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Forever In Your Debt
It feels much too soon, but the Federal Deficit might once again be causing problems for the US.
The federal deficit is expected to almost double this year, despite the growing US economy. Higher interest payments and lower tax revenues are largely to blame for what analysts are describing as an unprecedented trend.
Back in 2020 and 2021, the government's COVID-themed spending spree and reduced tax take saw the deficit soar to its highest ever, at $3 trillion. As the economy reopened to 2022, that fell back to a more modest $1 trillion. However, despite the US economy showing unexpected strength, the annual gap in the nation's accounts has not continued back down towards pre-pandemic levels. Instead, projections from the nonpartisan Committee for a Responsible Federal Budget suggest it will reach around $2 trillion for the fiscal year ending September 30.
Going The Wrong Way
Budget deficits typically fall when the economy is doing well, because the government collects more tax revenues, and does not have to spend so much on unemployment benefits and other measures required during a recession. This time, though, the deficit is rising during a time of economic growth.
As Harvard professor and Obama-era economist Jason Furman comments, "To see this in an economy with low unemployment is truly stunning. There’s never been anything like it. A good and strong economy, with no new emergency spending — and yet a deficit like this. The fact that it is so big in one year makes you think it must be some weird freakish thing going on."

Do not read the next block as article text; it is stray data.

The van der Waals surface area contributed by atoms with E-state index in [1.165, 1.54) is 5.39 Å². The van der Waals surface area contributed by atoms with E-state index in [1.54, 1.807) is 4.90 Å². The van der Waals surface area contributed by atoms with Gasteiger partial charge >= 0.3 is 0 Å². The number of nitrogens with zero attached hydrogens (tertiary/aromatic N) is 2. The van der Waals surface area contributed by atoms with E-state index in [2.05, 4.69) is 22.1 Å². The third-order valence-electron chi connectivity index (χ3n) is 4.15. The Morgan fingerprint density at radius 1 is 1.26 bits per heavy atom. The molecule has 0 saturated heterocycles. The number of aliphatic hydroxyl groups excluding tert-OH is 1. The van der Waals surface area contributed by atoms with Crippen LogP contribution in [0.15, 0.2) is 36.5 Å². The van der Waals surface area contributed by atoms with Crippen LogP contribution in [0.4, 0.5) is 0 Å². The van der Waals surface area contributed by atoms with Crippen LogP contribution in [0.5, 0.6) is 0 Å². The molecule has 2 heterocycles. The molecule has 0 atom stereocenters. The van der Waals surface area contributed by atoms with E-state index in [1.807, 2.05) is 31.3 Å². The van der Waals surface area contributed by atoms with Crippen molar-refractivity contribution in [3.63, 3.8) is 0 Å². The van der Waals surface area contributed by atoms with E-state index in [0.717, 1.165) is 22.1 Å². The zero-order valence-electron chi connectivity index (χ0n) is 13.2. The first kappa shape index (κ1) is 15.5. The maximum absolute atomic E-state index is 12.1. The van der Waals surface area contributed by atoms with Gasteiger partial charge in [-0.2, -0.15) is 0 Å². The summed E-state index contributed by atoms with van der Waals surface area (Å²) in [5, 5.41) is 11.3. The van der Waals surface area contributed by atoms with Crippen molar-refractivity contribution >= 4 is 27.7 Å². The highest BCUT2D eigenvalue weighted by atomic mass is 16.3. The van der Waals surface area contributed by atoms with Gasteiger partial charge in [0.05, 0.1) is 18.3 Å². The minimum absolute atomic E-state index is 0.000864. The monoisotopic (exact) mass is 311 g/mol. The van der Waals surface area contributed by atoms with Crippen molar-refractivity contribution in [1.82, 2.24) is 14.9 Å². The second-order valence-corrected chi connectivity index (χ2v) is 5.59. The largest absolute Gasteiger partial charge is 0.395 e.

There are several reasons for the problem, including:
- A fall in capital gains tax payments as stocks, crypto, and housing fail to repeat the gains they saw in 2021.
- An increase in (inflation-linked) Social Security payouts.
- Higher infrastructure spending.
- Higher interest bills on the national debt.
No Cause For Worry, Yet
There are no immediate concerns that the rising US debt and deficit are a problem for its economy. Demand for the dollar remains strong, and there are no signs of the US going the same way as, say, Argentina.
However, the long-term picture does give cause for thought. High deficits are becoming normalized, with some analysts expecting a $3 trillion gap every year within a decade. Moreover, there's the prospect of yet another debt-related showdown in Congress at the end of this month.
Earlier this year, a bitterly divided Congress brought the US to the brink of default, before a compromise deal was finally hammered out. This deal was supposed to guarantee funding into 2024 and avoid a repeat of that disruption. The Washington Post writes:
Democrats and Republicans for months have tried to advance a series of appropriations bills that would fund the government through the 2024 fiscal year, which begins Oct. 1. But the two parties remain vastly opposed on the specifics, with House Republicans seeking spending cuts so deep that Biden and his Democratic allies refuse to entertain them.
The GOP demands mark a sharp break with the deal that party leaders, including House Speaker Kevin McCarthy (R-Calif.), worked out with the president this spring to raise the nation’s debt limit — an agreement that was supposed to prevent another stalemate over spending this fall. Now, the Biden administration is explicitly asking Congress to adopt what is known as a continuing resolution, preserving most spending at its existing levels as negotiations proceed.
In May, the last set of wrangling over the debt ceiling saturated the news for weeks. No one can be expected to pay much attention to it this time, unless and until it becomes a problem.
Given how dysfunctional relationships between the two sides have become, we may not have to wait long.
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